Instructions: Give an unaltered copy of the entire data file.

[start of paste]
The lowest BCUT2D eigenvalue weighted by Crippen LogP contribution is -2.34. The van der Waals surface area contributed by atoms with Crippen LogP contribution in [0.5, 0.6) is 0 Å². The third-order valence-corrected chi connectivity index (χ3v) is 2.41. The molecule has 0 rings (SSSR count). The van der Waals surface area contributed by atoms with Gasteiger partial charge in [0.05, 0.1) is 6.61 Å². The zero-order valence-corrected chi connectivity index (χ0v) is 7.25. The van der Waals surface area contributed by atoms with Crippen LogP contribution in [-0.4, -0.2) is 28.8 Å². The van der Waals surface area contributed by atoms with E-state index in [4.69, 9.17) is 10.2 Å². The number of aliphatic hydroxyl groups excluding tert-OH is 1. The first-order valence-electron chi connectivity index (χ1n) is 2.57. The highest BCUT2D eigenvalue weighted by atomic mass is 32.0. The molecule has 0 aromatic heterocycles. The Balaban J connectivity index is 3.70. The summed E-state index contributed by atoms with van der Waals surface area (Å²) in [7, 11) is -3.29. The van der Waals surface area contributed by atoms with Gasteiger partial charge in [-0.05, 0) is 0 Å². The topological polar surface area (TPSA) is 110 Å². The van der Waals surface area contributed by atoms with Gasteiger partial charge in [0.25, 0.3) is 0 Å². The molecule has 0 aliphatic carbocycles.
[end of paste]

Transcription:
The lowest BCUT2D eigenvalue weighted by Crippen LogP contribution is -2.34. The van der Waals surface area contributed by atoms with Crippen LogP contribution in [0.5, 0.6) is 0 Å². The third-order valence-corrected chi connectivity index (χ3v) is 2.41. The molecule has 0 rings (SSSR count). The van der Waals surface area contributed by atoms with Gasteiger partial charge in [0.05, 0.1) is 6.61 Å². The zero-order valence-corrected chi connectivity index (χ0v) is 7.25. The van der Waals surface area contributed by atoms with Crippen LogP contribution in [-0.4, -0.2) is 28.8 Å². The van der Waals surface area contributed by atoms with E-state index in [4.69, 9.17) is 10.2 Å². The number of aliphatic hydroxyl groups excluding tert-OH is 1. The first-order valence-electron chi connectivity index (χ1n) is 2.57. The highest BCUT2D eigenvalue weighted by atomic mass is 32.0. The molecule has 0 aromatic heterocycles. The Balaban J connectivity index is 3.70. The summed E-state index contributed by atoms with van der Waals surface area (Å²) in [7, 11) is -3.29. The van der Waals surface area contributed by atoms with Gasteiger partial charge in [-0.05, 0) is 0 Å². The topological polar surface area (TPSA) is 110 Å². The van der Waals surface area contributed by atoms with Gasteiger partial charge in [0.25, 0.3) is 0 Å². The molecule has 0 aliphatic carbocycles.